Car-Sharing and Ride-Hailing are Transforming Ownership Models
Appears in Print as: 'You May Never Buy Another Car'
ReachNow is a company that now offers in Seattle both ride-hailing (think Lyft or Uber) and car sharing (think Zipcar or car2go) through a single app. Sometimes you want to be driven; sometimes you want to drive. You can get a car for a number of minutes or for as long as five days. You can be driven from A to B and beyond by a professional driver.
There needs to be one thing that is made clear about why this is a notable service: ReachNow is a BMW company. Consequently, the vehicles involved are BMWs—both the internal-combustion versions as well as the electric—and Minis. So when you’re getting something from ReachNow it isn’t likely to be a somewhat-clean-but-tired version of a random compact car that’s being driven by a person who has two phones working, looking for their next gig. A step up from the norm. But given that Seattle—where ReachNow is based, so the launch there makes sense—is the home to companies including Starbucks, Amazon and Microsoft, the BMW solution probably makes a whole lot of sense. (According to a recent Gallup survey of the demographics of Lyft and Uber users, when it came to the incomes of users of the services, 41% had incomes of $90,000 or more, the single highest cohort as regards income.)
“We are even beginning to see an early shift to a world where people own fewer personal cars.”
But what is perhaps more interesting than the services themselves is the explanation of why they’re doing what they’re doing provided by ReachNow’s Dr. Simon Broesamle, chief customer officer. He wrote in a blog post about the launch: “We are even beginning to see an early shift to a world where people own fewer personal cars. In fact, the Center for Automotive Research predicts that by 2021, one carsharing vehicle will replace 7.7 private vehicles in North America.”
In March Apptopia, a firm that provides mobile app market intelligence, released figures on the number of Lyft and Uber drivers in the U.S. and Canada. Lyft was at 613,835 and Uber at 768,975. If we take the 7.7 private vehicles out of the fleet based on the sum of those two numbers—1,382,810—that’s 10,647,637 vehicles.
Broesamle: “With this shift, we believe the auto industry will go through disruptive change over the next 5-10 years and beyond.”
Which is an understatement to the max. Broesamle and other people in this new mobility space recognize full well that it isn’t as applicable in all environments, such as in rural areas, but they also know that there is increasing urbanization and in that environment there needs to be alternatives.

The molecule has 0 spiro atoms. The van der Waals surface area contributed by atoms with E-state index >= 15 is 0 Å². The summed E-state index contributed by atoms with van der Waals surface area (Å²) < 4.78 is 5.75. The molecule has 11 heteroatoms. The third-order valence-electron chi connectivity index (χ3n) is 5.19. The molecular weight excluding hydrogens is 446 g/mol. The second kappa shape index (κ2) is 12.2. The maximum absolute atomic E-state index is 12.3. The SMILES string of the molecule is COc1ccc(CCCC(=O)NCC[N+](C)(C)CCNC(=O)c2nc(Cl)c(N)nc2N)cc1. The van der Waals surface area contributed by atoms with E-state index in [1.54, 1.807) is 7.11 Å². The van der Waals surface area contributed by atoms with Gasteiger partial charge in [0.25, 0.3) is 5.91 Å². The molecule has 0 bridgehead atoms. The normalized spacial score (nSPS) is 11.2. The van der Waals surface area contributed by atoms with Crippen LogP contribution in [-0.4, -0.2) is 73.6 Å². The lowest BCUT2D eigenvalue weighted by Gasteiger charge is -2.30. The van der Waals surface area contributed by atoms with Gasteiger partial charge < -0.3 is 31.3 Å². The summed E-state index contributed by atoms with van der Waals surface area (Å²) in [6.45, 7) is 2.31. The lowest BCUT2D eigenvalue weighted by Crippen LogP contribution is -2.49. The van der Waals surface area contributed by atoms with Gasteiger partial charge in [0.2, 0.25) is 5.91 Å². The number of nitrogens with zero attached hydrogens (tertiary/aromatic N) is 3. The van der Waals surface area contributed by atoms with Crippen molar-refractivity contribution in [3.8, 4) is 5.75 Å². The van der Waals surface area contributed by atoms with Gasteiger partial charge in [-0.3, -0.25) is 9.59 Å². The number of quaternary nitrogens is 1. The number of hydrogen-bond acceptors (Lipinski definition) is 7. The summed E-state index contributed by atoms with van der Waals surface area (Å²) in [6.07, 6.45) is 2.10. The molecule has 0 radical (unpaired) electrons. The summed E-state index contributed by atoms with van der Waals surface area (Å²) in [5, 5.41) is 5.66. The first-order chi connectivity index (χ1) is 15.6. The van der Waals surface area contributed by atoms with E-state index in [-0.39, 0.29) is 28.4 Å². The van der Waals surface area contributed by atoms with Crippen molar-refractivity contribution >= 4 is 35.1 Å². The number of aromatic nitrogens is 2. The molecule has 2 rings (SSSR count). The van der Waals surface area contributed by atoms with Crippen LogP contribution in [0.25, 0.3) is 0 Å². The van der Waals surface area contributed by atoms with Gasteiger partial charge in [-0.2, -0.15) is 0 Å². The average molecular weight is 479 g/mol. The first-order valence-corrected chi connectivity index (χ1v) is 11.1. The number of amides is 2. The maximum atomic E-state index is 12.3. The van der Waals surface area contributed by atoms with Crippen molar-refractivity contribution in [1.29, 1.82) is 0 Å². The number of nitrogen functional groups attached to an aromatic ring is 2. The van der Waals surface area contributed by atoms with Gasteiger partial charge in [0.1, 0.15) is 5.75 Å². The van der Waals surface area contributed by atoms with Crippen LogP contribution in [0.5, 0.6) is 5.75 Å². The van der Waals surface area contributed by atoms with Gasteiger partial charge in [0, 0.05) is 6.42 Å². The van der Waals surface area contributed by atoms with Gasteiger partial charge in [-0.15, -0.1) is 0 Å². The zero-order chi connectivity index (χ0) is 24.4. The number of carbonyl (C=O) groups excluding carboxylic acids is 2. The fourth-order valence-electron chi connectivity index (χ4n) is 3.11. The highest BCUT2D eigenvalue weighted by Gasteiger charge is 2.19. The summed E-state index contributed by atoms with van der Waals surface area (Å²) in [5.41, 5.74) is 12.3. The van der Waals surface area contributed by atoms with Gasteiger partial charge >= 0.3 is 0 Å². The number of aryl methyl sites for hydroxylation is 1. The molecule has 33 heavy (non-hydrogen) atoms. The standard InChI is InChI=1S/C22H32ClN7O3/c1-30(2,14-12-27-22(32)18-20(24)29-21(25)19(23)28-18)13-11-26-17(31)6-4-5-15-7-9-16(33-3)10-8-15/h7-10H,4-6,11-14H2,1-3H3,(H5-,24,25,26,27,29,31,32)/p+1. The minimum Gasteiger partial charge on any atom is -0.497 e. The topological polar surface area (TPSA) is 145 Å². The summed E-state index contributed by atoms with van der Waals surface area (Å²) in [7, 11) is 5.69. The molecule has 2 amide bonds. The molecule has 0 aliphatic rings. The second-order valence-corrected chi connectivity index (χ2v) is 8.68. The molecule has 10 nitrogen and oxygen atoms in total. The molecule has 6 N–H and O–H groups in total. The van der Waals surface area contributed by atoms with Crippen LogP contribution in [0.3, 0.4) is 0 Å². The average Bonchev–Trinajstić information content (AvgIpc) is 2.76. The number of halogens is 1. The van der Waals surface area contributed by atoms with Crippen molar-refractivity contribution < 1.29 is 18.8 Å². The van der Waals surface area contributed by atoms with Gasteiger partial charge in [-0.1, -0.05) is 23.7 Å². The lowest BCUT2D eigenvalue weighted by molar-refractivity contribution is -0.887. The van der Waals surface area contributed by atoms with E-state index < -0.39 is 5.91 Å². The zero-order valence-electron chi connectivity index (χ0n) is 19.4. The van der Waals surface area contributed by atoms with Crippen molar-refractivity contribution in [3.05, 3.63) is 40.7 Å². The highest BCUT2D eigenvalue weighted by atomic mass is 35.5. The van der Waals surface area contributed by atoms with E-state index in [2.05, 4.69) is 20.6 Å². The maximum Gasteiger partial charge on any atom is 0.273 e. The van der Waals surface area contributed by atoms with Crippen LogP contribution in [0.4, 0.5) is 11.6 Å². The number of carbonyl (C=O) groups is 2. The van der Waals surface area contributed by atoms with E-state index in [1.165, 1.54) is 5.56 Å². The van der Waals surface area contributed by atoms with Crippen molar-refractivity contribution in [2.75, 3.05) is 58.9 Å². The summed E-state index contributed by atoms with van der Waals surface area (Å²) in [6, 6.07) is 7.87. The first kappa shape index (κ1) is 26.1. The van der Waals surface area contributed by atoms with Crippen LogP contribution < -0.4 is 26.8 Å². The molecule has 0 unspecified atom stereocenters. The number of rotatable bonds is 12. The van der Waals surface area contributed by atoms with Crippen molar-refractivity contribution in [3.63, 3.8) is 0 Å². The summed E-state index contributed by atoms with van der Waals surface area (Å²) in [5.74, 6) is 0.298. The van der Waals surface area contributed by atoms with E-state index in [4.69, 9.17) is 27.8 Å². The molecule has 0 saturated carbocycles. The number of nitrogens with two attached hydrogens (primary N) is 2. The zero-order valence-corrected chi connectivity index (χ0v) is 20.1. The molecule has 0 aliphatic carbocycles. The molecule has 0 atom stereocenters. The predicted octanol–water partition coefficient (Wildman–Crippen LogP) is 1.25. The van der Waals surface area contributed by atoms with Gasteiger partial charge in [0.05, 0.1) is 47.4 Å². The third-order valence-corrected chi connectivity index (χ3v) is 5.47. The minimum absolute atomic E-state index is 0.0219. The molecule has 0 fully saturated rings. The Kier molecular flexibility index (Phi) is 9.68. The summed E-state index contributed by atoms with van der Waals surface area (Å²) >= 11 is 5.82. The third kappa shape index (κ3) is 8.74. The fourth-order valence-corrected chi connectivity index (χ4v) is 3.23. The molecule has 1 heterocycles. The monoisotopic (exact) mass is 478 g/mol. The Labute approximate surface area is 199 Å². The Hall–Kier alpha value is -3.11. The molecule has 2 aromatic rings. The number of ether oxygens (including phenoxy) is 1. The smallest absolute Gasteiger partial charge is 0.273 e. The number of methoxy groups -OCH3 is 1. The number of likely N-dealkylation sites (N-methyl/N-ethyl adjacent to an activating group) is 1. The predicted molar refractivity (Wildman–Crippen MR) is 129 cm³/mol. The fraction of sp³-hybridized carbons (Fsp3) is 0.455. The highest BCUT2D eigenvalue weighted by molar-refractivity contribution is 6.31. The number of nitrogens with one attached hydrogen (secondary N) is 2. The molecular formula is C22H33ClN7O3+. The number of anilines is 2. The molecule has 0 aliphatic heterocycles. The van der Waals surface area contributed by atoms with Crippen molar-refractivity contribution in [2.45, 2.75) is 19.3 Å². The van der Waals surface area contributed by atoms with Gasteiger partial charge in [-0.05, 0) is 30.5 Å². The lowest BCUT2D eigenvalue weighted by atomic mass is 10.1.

That is, according to an April 2018 study by the Federal Highway Administration, which is part of the U.S. Department of Transportation, the average vehicle occupancy factor for cars is 1.7 and it is 1.0 for trucks. Which essentially means that there are a whole lot of vehicles out there without a whole lot of people in them. And the argument is that this is becoming increasingly unsustainable.
General Motors—which has historically been a company that builds vehicles that people buy—is also a player in this space of alternatives to car ownership, primarily through Maven. Maven provides vehicles that can be reserved via an app and used for as little as $8.00 per hour (plus tax). The service is available in 11 U.S. cities. Vehicles are strategically located in parking lots and garages. They are picked up and returned there.
Another service they’re offering is called “Gig,” which provides leases/rentals for people who want to drive for a ride-hailing or delivery service but need wheels. Maven makes it more affordable to make that happen. And most recently, Maven has launched a beta program that allows owners of GM vehicles that are 2015 models and newer to rent their cars to others, thereby generating income from what otherwise might be sitting idle. This is known as “peer-to-peer sharing.”
What will be the effect on the number of vehicles bought when peer-to-peer grows in popularity?
The point is that the auto industry is facing some unprecedented changes, changes that aren’t predicated on electrification or autonomy—although both will have consequences of their own—but simply on the use cases of vehicles.
Some people buy more vehicle than they need on a daily basis because there will be a few times throughout the year the additional capacity is required. While it has long been the case that rental is an alternative, it isn’t necessarily a convenient or economical one. So when it is time to transport the soccer team it could be securing a Chevy Tahoe through Maven. Perhaps the number of large crossovers that are sold will give way to more stylish sedans as a result. Need to get some mulch and you’re driving a Cadillac ATS? Maybe the peer-to-peer approach will get you into a Sierra pickup for the day.
The consequences of all of this cannot be underestimated.
While at the Tokyo Motor Show this week various vehicle manufacturers were showing off all manner of cars and crossovers and transportation devices that typically had to do with something autonomous, connected and/or electrified (ACE, as CAR’s Brett Smith categorizes this burgeoning field), the guys from Chevy were in El Segundo, California, showing off a different take on what can best be described as “toys for boys”—boys who do or don’t have driver’s licenses.
Visteon Corp. is developing DriveCore, an open platform to control and operate autonomous vehicles.
Although all OEMs and suppliers do their utmost best to assure nothing but top-notch quality is achieved for their vehicles and systems, sometimes things simply go wrong because, well, that’s just how the Universe is.